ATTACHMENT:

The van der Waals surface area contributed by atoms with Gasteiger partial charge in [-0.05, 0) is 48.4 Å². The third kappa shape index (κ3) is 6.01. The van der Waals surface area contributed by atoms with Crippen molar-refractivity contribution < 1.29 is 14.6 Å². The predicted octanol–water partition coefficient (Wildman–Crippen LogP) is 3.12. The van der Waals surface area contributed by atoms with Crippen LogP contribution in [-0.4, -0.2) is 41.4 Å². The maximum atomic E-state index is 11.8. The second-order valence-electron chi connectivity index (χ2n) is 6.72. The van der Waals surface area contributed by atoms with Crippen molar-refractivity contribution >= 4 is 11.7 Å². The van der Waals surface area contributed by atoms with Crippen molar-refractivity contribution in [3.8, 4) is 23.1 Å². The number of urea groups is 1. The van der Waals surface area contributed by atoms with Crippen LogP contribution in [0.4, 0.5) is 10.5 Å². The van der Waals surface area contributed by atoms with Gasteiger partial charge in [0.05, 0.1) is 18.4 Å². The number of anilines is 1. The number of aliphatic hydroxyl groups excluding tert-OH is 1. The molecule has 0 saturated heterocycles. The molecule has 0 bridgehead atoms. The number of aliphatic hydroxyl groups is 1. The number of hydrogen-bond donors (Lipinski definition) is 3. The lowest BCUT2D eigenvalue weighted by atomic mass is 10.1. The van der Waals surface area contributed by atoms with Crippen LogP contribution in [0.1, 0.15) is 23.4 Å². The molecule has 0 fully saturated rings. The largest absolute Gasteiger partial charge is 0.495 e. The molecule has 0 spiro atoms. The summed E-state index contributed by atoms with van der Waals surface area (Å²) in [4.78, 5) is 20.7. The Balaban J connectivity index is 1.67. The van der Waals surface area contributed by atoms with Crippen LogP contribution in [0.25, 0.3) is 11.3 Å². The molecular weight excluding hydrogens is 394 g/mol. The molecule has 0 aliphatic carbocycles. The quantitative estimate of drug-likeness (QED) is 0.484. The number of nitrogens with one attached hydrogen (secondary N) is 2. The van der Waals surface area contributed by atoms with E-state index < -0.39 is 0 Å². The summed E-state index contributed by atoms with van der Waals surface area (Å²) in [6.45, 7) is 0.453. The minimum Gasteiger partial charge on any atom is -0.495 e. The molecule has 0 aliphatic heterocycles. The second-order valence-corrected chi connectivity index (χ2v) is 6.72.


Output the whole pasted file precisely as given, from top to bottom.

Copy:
The van der Waals surface area contributed by atoms with Gasteiger partial charge in [-0.05, 0) is 48.4 Å². The third kappa shape index (κ3) is 6.01. The van der Waals surface area contributed by atoms with Crippen molar-refractivity contribution < 1.29 is 14.6 Å². The predicted octanol–water partition coefficient (Wildman–Crippen LogP) is 3.12. The van der Waals surface area contributed by atoms with Crippen LogP contribution in [-0.4, -0.2) is 41.4 Å². The maximum atomic E-state index is 11.8. The second-order valence-electron chi connectivity index (χ2n) is 6.72. The van der Waals surface area contributed by atoms with Crippen molar-refractivity contribution >= 4 is 11.7 Å². The van der Waals surface area contributed by atoms with Crippen molar-refractivity contribution in [3.8, 4) is 23.1 Å². The number of urea groups is 1. The van der Waals surface area contributed by atoms with Crippen LogP contribution in [0.4, 0.5) is 10.5 Å². The van der Waals surface area contributed by atoms with Gasteiger partial charge in [0.05, 0.1) is 18.4 Å². The number of anilines is 1. The number of aliphatic hydroxyl groups excluding tert-OH is 1. The molecule has 0 saturated heterocycles. The molecule has 0 bridgehead atoms. The number of aliphatic hydroxyl groups is 1. The number of hydrogen-bond donors (Lipinski definition) is 3. The lowest BCUT2D eigenvalue weighted by atomic mass is 10.1. The van der Waals surface area contributed by atoms with Crippen LogP contribution in [0.1, 0.15) is 23.4 Å². The molecule has 0 fully saturated rings. The largest absolute Gasteiger partial charge is 0.495 e. The molecule has 0 spiro atoms. The summed E-state index contributed by atoms with van der Waals surface area (Å²) in [4.78, 5) is 20.7. The Balaban J connectivity index is 1.67. The van der Waals surface area contributed by atoms with Crippen LogP contribution in [0.25, 0.3) is 11.3 Å². The molecular weight excluding hydrogens is 394 g/mol. The molecule has 0 aliphatic carbocycles. The quantitative estimate of drug-likeness (QED) is 0.484. The number of nitrogens with one attached hydrogen (secondary N) is 2. The van der Waals surface area contributed by atoms with E-state index < -0.39 is 0 Å². The summed E-state index contributed by atoms with van der Waals surface area (Å²) in [6.45, 7) is 0.453. The minimum Gasteiger partial charge on any atom is -0.495 e. The molecule has 0 aliphatic heterocycles. The second-order valence-corrected chi connectivity index (χ2v) is 6.72.